Trials in SA, Victoria and NSW have shown the key factors in crown rot infection are the amount and distribution of cereal residue at planting and the inoculum level in the residue.
[Photo (left): Trials in NSW and SA have demonstrated significantly higher levels of crown rot inoculum underneath last year"s cereal stubble row than in the inter-row area.]
Professor Lester Burgess and his team demonstrated that two-year-old wheat stubble contained significant levels of crown rot, while Dr Grant Hollaway in Victoria found that if high levels of either Fp or Fc were present, more than a single year of break cropping is required.
The SA trials indicate that a two-year break from a crown rot host is required to reduce inoculum levels below the critical level for successfully growing bread and durum wheat.
But it is not simply a case of removing stubble to reduce inoculum level. Work by NSW DPI has shown that burning is not a quick fix for high levels of crown rot inoculum, as this does not influence the survival in crown tissue that is below ground. Trials in NSW and SA have both demonstrated significantly higher levels of crown rot inoculum underneath last year"s cereal stubble row than in the inter-row area.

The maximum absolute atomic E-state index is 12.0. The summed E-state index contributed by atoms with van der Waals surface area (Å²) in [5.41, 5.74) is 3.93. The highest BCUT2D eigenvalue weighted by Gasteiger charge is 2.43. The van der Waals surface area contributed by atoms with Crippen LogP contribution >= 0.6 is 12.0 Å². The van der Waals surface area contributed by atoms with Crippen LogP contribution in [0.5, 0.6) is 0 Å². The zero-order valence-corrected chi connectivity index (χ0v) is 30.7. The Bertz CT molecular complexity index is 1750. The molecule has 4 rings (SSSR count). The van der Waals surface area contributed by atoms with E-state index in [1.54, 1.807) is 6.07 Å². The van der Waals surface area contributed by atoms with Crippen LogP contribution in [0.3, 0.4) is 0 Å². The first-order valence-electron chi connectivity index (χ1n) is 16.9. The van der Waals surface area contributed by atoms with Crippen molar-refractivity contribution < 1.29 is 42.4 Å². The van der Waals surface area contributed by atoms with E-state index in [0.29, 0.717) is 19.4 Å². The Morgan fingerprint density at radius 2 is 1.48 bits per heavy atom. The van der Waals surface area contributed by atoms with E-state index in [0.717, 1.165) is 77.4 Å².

By leaving stubble standing and sowing into the inter-row the severity of crown rot and common root rot has been limited in no-till systems. In preliminary trials conducted by NSW DPI in northern NSW in 2004, the number of plants infected by crown rot (Fp) fell by about 60 per cent when wheat was sown between last year"s cereal stubble row. Work on the impact of rotation and stubble management is continuing in commercial paddocks across all states.
Other trials are also looking at the impact of crop nutrition on crown rot as links between soil water, nitrogen status and disease severity are gradually being unravelled.
GRDC Research Codes DAV00062, DAS00032; additional projects DAN485, US316 and DAS00034
For more information: Dr Grant Hollaway, 03 5362 2111; Margaret Evans, 08 8303 9379
North, South, West